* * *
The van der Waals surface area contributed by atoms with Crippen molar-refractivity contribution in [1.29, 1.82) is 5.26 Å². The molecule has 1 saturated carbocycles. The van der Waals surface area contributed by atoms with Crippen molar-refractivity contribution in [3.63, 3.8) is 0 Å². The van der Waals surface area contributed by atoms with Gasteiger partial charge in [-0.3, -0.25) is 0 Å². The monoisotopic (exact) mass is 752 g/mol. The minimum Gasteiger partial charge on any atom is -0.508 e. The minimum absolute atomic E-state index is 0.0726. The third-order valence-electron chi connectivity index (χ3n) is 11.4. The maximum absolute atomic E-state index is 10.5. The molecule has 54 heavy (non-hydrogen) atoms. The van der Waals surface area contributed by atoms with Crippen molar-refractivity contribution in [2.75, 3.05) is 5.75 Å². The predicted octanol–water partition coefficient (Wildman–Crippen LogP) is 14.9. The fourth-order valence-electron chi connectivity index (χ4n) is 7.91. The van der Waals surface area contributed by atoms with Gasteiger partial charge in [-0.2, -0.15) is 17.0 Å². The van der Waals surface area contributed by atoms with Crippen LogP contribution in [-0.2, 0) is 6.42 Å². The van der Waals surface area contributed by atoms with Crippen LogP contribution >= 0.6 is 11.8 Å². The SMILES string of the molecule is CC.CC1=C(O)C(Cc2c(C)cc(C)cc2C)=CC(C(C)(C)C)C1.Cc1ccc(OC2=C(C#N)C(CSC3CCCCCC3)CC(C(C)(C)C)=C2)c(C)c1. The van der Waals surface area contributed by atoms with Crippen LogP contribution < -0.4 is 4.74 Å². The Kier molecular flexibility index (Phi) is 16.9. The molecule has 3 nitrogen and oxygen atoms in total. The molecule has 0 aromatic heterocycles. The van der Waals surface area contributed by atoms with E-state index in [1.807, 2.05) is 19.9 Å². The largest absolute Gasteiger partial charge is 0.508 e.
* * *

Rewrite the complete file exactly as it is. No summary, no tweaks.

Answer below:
The van der Waals surface area contributed by atoms with Crippen molar-refractivity contribution in [1.29, 1.82) is 5.26 Å². The molecule has 1 saturated carbocycles. The van der Waals surface area contributed by atoms with Crippen molar-refractivity contribution in [3.63, 3.8) is 0 Å². The van der Waals surface area contributed by atoms with Gasteiger partial charge in [-0.3, -0.25) is 0 Å². The monoisotopic (exact) mass is 752 g/mol. The minimum Gasteiger partial charge on any atom is -0.508 e. The minimum absolute atomic E-state index is 0.0726. The third-order valence-electron chi connectivity index (χ3n) is 11.4. The maximum absolute atomic E-state index is 10.5. The molecule has 54 heavy (non-hydrogen) atoms. The van der Waals surface area contributed by atoms with Crippen molar-refractivity contribution in [2.75, 3.05) is 5.75 Å². The predicted octanol–water partition coefficient (Wildman–Crippen LogP) is 14.9. The fourth-order valence-electron chi connectivity index (χ4n) is 7.91. The van der Waals surface area contributed by atoms with Gasteiger partial charge in [-0.2, -0.15) is 17.0 Å². The van der Waals surface area contributed by atoms with Crippen LogP contribution in [-0.2, 0) is 6.42 Å². The van der Waals surface area contributed by atoms with Crippen LogP contribution >= 0.6 is 11.8 Å². The SMILES string of the molecule is CC.CC1=C(O)C(Cc2c(C)cc(C)cc2C)=CC(C(C)(C)C)C1.Cc1ccc(OC2=C(C#N)C(CSC3CCCCCC3)CC(C(C)(C)C)=C2)c(C)c1. The van der Waals surface area contributed by atoms with Crippen LogP contribution < -0.4 is 4.74 Å². The Kier molecular flexibility index (Phi) is 16.9. The molecule has 3 nitrogen and oxygen atoms in total. The molecule has 0 aromatic heterocycles. The van der Waals surface area contributed by atoms with E-state index in [1.807, 2.05) is 19.9 Å². The largest absolute Gasteiger partial charge is 0.508 e.